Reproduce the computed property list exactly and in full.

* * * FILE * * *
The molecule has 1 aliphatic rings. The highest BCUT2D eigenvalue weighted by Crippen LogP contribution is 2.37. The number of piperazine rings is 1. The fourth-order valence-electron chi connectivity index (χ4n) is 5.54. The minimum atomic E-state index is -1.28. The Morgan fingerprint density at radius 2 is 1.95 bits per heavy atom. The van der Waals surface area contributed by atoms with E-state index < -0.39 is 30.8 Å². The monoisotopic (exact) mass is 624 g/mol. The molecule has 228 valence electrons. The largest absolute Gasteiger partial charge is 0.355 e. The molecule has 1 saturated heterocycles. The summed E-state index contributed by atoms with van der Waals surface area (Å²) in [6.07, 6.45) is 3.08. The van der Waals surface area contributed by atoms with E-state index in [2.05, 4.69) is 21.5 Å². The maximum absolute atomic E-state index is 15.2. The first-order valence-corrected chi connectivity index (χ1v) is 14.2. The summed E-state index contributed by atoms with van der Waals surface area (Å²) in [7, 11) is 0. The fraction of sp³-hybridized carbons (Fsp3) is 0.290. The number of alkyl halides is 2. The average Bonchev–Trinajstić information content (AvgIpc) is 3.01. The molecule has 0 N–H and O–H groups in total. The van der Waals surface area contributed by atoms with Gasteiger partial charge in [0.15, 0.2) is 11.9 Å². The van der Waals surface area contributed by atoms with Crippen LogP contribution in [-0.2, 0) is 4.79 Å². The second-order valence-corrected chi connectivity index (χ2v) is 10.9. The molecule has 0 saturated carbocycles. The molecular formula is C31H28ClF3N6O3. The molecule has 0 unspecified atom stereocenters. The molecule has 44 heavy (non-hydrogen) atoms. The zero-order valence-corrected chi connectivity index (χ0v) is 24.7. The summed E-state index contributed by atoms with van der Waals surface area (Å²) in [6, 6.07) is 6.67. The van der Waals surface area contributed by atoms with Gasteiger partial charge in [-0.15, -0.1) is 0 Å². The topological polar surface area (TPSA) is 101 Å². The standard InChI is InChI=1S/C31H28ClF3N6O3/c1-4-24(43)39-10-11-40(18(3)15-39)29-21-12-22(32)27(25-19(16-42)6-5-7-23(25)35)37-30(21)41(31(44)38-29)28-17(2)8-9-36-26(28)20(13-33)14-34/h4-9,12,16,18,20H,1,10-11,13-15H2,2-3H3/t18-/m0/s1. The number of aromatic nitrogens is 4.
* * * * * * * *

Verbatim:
The molecule has 1 aliphatic rings. The highest BCUT2D eigenvalue weighted by Crippen LogP contribution is 2.37. The number of piperazine rings is 1. The fourth-order valence-electron chi connectivity index (χ4n) is 5.54. The minimum atomic E-state index is -1.28. The Morgan fingerprint density at radius 2 is 1.95 bits per heavy atom. The van der Waals surface area contributed by atoms with E-state index < -0.39 is 30.8 Å². The monoisotopic (exact) mass is 624 g/mol. The molecule has 228 valence electrons. The largest absolute Gasteiger partial charge is 0.355 e. The molecule has 1 saturated heterocycles. The summed E-state index contributed by atoms with van der Waals surface area (Å²) in [6.07, 6.45) is 3.08. The van der Waals surface area contributed by atoms with E-state index in [2.05, 4.69) is 21.5 Å². The maximum absolute atomic E-state index is 15.2. The first-order valence-corrected chi connectivity index (χ1v) is 14.2. The summed E-state index contributed by atoms with van der Waals surface area (Å²) in [7, 11) is 0. The fraction of sp³-hybridized carbons (Fsp3) is 0.290. The number of alkyl halides is 2. The average Bonchev–Trinajstić information content (AvgIpc) is 3.01. The molecule has 0 N–H and O–H groups in total. The van der Waals surface area contributed by atoms with Gasteiger partial charge in [0.15, 0.2) is 11.9 Å². The van der Waals surface area contributed by atoms with Crippen LogP contribution in [-0.2, 0) is 4.79 Å². The second-order valence-corrected chi connectivity index (χ2v) is 10.9. The molecule has 0 saturated carbocycles. The molecular formula is C31H28ClF3N6O3. The molecule has 0 unspecified atom stereocenters. The molecule has 44 heavy (non-hydrogen) atoms. The zero-order valence-corrected chi connectivity index (χ0v) is 24.7. The summed E-state index contributed by atoms with van der Waals surface area (Å²) in [6, 6.07) is 6.67. The van der Waals surface area contributed by atoms with Gasteiger partial charge in [-0.15, -0.1) is 0 Å². The topological polar surface area (TPSA) is 101 Å². The standard InChI is InChI=1S/C31H28ClF3N6O3/c1-4-24(43)39-10-11-40(18(3)15-39)29-21-12-22(32)27(25-19(16-42)6-5-7-23(25)35)37-30(21)41(31(44)38-29)28-17(2)8-9-36-26(28)20(13-33)14-34/h4-9,12,16,18,20H,1,10-11,13-15H2,2-3H3/t18-/m0/s1. The number of aromatic nitrogens is 4.